The final segment in this three-part series recapping the defining issues of TY14 is Economic Security.

 

Economic Security

Recap: Economic security remains top of mind for taxpayers.

 

Each tax season, many individuals and families get a boost to their economic security from tax refunds. This year was no exception as an estimated more than $255 billion dollars of refunds will be issued for TY14, putting a large amount of money back into the hands of taxpayers. According to the IRS, as of April 17th the average refund was $2,711, amounting to a sizeable lump sum of money for many of the 80% of filers who are owed a tax refund. What taxpayers do with those refund dollars is an important consideration.

 

For those struggling to make ends meet, a tax refund can be a life preserver. In a recent study from the Federal Reserve Board on Household Economic Well-Being, almost half of study respondents reported that they either would not be able to meet a $400 unexpected expense or would need to sell something or borrow money to cover it. Low-income savers in the study reported saving for emergency expenses as their primary saving goal. Building a financial cushion to protect against the unexpected is a step toward security for many households.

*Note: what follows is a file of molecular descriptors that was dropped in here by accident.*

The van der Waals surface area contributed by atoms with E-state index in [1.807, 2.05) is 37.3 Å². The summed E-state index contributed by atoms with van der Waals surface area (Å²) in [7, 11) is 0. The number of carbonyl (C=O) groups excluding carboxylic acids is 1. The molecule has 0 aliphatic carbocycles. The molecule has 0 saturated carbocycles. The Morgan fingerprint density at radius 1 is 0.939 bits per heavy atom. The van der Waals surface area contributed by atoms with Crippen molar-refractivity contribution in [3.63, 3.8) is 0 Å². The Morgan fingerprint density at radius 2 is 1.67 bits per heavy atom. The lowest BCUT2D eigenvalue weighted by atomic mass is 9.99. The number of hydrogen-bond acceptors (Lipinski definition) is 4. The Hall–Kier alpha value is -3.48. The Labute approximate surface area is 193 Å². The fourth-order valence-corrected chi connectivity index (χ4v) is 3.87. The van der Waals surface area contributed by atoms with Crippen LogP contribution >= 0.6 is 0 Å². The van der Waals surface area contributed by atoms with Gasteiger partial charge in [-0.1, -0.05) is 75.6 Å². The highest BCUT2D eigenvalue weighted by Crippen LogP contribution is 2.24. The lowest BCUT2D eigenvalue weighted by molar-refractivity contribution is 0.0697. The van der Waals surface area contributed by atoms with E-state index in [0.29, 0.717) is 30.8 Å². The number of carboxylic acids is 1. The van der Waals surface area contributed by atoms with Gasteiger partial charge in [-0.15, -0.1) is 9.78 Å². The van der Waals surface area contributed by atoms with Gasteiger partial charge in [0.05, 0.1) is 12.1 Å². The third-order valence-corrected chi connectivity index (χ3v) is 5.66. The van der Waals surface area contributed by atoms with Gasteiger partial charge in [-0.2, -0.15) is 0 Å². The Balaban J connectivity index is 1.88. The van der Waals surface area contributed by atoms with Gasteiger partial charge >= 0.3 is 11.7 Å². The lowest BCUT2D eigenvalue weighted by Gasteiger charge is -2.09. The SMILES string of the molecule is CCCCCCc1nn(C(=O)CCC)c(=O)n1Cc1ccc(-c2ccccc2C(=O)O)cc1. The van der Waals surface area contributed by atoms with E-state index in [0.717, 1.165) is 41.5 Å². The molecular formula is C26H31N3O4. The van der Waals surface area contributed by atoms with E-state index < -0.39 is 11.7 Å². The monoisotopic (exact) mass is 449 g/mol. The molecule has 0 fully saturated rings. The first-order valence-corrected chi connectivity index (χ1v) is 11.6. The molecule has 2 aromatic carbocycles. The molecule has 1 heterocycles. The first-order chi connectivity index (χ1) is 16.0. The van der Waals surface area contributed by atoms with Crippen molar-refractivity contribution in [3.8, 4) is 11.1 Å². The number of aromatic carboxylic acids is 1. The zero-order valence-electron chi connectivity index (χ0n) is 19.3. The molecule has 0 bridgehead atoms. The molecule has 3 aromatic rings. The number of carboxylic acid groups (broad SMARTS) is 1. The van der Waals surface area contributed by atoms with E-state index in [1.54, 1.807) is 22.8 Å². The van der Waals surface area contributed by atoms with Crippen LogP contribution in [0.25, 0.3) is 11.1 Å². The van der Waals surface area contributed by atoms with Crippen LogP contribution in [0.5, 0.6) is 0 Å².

For those on a more solid economic footing, refund dollars can be a down payment toward achieving major life milestones. A survey sponsored by the American Institute of CPAs suggests that pursuing life milestones such as higher education, marriage, and home purchase, is often delayed due to financial concerns.

 

Because a tax refund is so significant for so many people, policy makers have begun to focus on the tax time moment as a key opportunity to help taxpayers take positive steps to strengthen their financial situations. Organizations like Doorways to Dreams have made it their business to target the tax filing process as a key to helping people build a foundation for their financial futures. And Intuit has supported efforts to determine whether behavioral economics can influence choices about whether people save their refunds.

 

Leveraging the tax time moment could be a critical way to improve overall savings and economic security among lower income households.